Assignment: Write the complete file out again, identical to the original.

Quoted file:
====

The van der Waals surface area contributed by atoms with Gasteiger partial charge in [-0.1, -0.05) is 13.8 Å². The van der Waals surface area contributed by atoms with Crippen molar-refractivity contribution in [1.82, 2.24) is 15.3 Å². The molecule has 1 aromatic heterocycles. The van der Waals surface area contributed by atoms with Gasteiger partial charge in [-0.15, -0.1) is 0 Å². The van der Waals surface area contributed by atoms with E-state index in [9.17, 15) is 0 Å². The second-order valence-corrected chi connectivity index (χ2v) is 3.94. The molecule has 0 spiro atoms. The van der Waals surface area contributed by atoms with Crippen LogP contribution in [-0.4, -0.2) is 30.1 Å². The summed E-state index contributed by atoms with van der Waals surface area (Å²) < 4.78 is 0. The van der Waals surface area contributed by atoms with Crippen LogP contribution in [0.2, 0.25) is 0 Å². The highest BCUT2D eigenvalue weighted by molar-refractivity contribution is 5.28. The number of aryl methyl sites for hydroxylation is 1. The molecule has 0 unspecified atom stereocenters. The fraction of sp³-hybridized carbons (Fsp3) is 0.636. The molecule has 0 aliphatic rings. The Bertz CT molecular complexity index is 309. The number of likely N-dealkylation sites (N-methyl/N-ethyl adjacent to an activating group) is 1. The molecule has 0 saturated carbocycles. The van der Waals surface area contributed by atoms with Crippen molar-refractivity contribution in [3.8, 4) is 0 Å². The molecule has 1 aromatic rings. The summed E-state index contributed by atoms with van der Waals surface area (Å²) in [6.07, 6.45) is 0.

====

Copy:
The van der Waals surface area contributed by atoms with Gasteiger partial charge in [-0.1, -0.05) is 13.8 Å². The van der Waals surface area contributed by atoms with Crippen molar-refractivity contribution in [1.82, 2.24) is 15.3 Å². The molecule has 1 aromatic heterocycles. The van der Waals surface area contributed by atoms with Gasteiger partial charge in [-0.15, -0.1) is 0 Å². The van der Waals surface area contributed by atoms with E-state index in [9.17, 15) is 0 Å². The second-order valence-corrected chi connectivity index (χ2v) is 3.94. The molecule has 0 spiro atoms. The van der Waals surface area contributed by atoms with Crippen LogP contribution in [-0.4, -0.2) is 30.1 Å². The summed E-state index contributed by atoms with van der Waals surface area (Å²) < 4.78 is 0. The van der Waals surface area contributed by atoms with Crippen LogP contribution in [0.2, 0.25) is 0 Å². The highest BCUT2D eigenvalue weighted by molar-refractivity contribution is 5.28. The number of aryl methyl sites for hydroxylation is 1. The molecule has 0 unspecified atom stereocenters. The fraction of sp³-hybridized carbons (Fsp3) is 0.636. The molecule has 0 aliphatic rings. The Bertz CT molecular complexity index is 309. The number of likely N-dealkylation sites (N-methyl/N-ethyl adjacent to an activating group) is 1. The molecule has 0 saturated carbocycles. The van der Waals surface area contributed by atoms with Crippen molar-refractivity contribution in [3.8, 4) is 0 Å². The molecule has 1 aromatic rings. The summed E-state index contributed by atoms with van der Waals surface area (Å²) in [6.07, 6.45) is 0.